For BDCC, a private, nonprofit organization, that would mean raising the state's allocation from $104,000 to $119,000, Leriche said.
"In the past number of years, the state has seen some really lean times -- the budgets for development corporations were cut significantly," Leriche said.
With an increase in funding last year, "this is two consecutive years of increases meant to bring them back up to those pre-cut levels," she said.
"We really value our economic-development organizations across the state," Leriche added. "We rely on them to foster economic development and to work with businesses."
Overall, Shumlin, a Windham County native, mentioned Brattleboro three times during his budget speech. Those references came in the context of general downtown development, redevelopment of the Brooks House and mental-health care:
-- "Our downtowns are on the comeback as vibrant centers for jobs, retail and residential life, from Brattleboro to Barre, Newport to St. Albans and Rutland."
-- "We provided funds for Vermont Technical College and Community College of Vermont to expand and locate campuses in the renovated Brooks Building, healing the burned-out heart of downtown Brattleboro."
-- "We are also on track to create the best community-based mental health-care system in the country. We are building state-of-the-art bricks and mortar and expanding community-based care: Securing 14 acute-care beds in Brattleboro and six in Rutland; opening a seven-bed Secure Therapeutic Center in Middlesex; and expanding the number of our statewide intensive residential and crisis beds. Our new, therapeutic, 25-bed hospital in Berlin will open this summer."
There also was a reference to Windham County in the context of Vermont Yankee's pending closure. Shumlin opened the passage by saying the state is "aggressively moving to green, clean, local renewable energy, and the job growth that comes with it."
"Vermont's difficult debate about the continued operation of Vermont Yankee is coming to a close," the governor said.
"We now can focus on our need to embrace a decommissioning process that best serves Vermonters, and to help those affected by the loss of jobs where I was born, grew up, ran a business and raised my daughters, in Windham County," the governor added. "They now need our help. We pressed Entergy for timely decommissioning and significant support for jobs and economic transition that will bring more than $20 million for Windham County, clean energy development and the state. It is now time to move past years of disputes with Entergy and strive to find common agreement wherever possible going forward, to get this right for Vermont."
Shumlin's budget address came in the middle of the first full week of the 2014 legislative session. A few other notes from the week:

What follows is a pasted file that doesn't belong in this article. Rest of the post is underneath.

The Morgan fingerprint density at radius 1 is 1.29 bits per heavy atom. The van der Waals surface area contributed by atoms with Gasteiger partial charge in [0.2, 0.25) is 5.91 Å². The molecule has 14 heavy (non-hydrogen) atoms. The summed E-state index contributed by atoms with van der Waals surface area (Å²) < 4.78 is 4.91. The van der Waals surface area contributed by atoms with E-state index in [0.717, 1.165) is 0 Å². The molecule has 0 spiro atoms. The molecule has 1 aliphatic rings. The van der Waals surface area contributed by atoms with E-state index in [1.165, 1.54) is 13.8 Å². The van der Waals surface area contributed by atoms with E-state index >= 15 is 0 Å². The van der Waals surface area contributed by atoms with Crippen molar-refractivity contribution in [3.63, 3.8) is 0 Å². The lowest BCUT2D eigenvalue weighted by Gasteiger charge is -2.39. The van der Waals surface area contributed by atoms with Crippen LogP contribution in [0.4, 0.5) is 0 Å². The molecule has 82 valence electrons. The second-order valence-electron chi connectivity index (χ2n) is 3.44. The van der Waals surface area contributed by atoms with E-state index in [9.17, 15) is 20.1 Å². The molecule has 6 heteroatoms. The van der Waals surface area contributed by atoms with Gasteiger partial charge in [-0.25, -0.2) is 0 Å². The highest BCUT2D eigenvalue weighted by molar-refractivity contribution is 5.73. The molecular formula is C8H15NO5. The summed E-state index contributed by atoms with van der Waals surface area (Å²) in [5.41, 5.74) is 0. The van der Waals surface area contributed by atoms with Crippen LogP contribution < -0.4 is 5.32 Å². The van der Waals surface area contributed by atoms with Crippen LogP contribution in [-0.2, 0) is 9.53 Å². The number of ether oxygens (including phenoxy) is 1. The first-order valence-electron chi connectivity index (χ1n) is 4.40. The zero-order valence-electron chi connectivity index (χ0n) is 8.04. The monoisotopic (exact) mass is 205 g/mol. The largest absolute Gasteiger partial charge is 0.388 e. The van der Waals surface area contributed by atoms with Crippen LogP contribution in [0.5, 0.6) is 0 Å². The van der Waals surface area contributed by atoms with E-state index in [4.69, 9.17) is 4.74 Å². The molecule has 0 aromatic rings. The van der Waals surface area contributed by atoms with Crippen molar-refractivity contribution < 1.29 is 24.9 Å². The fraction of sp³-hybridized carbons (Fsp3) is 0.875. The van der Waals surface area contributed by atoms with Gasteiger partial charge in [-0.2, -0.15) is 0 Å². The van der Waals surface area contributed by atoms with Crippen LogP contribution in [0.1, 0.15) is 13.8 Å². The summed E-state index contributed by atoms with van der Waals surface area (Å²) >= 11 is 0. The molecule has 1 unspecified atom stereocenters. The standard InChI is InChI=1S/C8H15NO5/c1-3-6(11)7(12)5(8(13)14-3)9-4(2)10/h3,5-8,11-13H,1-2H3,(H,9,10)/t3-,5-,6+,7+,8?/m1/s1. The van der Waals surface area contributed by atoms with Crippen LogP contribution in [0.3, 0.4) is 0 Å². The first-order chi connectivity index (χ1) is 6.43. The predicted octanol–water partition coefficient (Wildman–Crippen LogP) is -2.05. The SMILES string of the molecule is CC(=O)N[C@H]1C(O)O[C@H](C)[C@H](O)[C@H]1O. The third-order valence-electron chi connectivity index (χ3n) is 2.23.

-- Windham County Sen. Peter Galbraith, a Townshend-based Democrat, said he was introducing a bill to ban "neonicotinoid pesticides."
"This new class of pesticides is linked to the dramatic decline of bee populations in Vermont," Galbraith said. "The (European Union) has placed a moratorium on their use in Europe, and a recent EU study says these pesticides are linked to slow fetal brain development."
Local House members lent their names to a variety of bills. Examples, with their accompanying bill numbers, include:
-- H. 590: Safety and regulation of dams (Rep. David Deen, D-Westminster).
--H. 591: Recognition of licenses issued by foreign jurisdictions (Partridge and Tristan Toleno, D-Brattleboro).
-- H. 592: Eligibility for court diversion prior to the filing of delinquency or criminal charges (Rep. Mike Mrowicki, D-Putney).
-- H. 595: Establishing the Agency of Controlled Substances (Moran).
-- H. 599: Permitting a surviving spouse to retain possession of residential property subject to a reverse mortgage loan (Partridge, Toleno).
-- H. 600: Water-quality improvement (Deen).
-- H. 602: Municipal budget committees (Partridge; Rep. Ann Manwaring, D-Wilmington; Rep. Dick Marek, D-Newfane).
-- H. 604: Regulation of net metering (Rep. Mike Hebert, R-Vernon).
-- H. 605: Purchase, possession and furnishing of tobacco to persons less than 21 years of age (Mrowicki).
-- H. 608: Long-distance, intrastate telephone service (Hebert, Moran, Toleno).
-- H. 615: Public education innovation zones (Rep. Tim Goodwin, I-Weston).
-- H. 616: Increasing the smoking age from 18 to 21 years (Burke, Mrowicki).
-- H. 620: Payment-error rates in 3SquaresVT (Rep. Matt Trieber, D-Rockingham).
The full text of all of the Vermont Legislature's introduced bills can be found by searching via bill number, title, keyword or sponsor at www.leg.state.vt.us/ResearchMain.cfm.
Mike Faher can be reached at firstname.lastname@example.org or 802-254-2311, ext. 275.